If you're an aspiring author I can highly recommend Holly Lisle's site. You'll find a plethora of courses there, from the completely free 'How to Write Flash Fiction That Doesn't Suck', to the more expensive (but totally worth it!) 'How to Think Sideways' and 'How to Revise Your Novel'. There are short courses on character development, world building, alien language development, plotting and scene development, each for less than a tenner. There's also the excellent 'Mugging the Muse', a collection of articles on various aspects of writing and getting your book published. (Just to let you know, Holly's site is one of the very, very few I'm affiliated with. Not because I'm hoping to get rich from commissions, but because hers are just about the only writing courses I've come across that I'd be willing to endorse wholeheartedly.)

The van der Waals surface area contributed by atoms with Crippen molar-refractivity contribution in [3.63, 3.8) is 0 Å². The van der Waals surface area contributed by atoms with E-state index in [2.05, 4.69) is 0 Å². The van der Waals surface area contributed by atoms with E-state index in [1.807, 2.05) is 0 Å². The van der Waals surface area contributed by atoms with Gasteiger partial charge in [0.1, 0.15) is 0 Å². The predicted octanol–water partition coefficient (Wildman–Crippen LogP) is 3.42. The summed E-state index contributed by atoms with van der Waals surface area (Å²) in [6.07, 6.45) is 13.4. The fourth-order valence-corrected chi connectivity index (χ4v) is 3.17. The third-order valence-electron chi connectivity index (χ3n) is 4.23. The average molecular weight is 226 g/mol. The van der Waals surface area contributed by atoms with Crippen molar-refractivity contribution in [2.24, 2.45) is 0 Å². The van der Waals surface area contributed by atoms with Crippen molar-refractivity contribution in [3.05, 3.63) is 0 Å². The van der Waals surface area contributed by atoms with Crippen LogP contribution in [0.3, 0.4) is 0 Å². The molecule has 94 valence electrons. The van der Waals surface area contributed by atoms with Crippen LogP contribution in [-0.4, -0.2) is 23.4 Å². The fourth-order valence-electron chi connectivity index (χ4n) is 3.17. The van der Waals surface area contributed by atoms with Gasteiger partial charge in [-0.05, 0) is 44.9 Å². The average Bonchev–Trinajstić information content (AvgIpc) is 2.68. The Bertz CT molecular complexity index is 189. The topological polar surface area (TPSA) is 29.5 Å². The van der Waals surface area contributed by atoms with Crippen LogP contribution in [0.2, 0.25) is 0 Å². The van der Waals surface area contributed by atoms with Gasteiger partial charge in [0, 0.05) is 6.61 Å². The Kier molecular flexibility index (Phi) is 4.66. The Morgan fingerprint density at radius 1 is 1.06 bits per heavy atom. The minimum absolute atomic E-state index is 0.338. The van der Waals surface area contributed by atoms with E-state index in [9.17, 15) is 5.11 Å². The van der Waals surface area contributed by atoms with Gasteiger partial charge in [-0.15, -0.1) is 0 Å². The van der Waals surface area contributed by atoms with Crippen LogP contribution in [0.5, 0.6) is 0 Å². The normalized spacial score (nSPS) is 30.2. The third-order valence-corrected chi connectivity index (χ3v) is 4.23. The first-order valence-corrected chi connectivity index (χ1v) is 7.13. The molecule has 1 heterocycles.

I absolutely love Holly's courses. They're hard work, but absolutely worth it. My first revision of 'Once a Thief' was pretty good, even if I say so myself, but after running it through 'How to Revise Your Novel' it improved to a point where now a talent scout has asked to see it. (A reputable one. I checked!)
The first draft of 'Once a Thief' took me over two years to write, partly because I didn't know how to properly outline a novel, partly because of life getting in the way. Then I came across the concept of 'Novel inna month'. National Novel Writing Month (NaNoWriMo), which runs each year in November, throws down the gauntlet of writing a 50.000 word novel in 30 days. Thoroughly grueling fun, organised by the great people at the Office of Letters and Light. Also available are Camp NaNoWriMo - novel inna month in April and July - and the Young Writer's Program, which doesn't require 50.000 words to win, for kids and teens.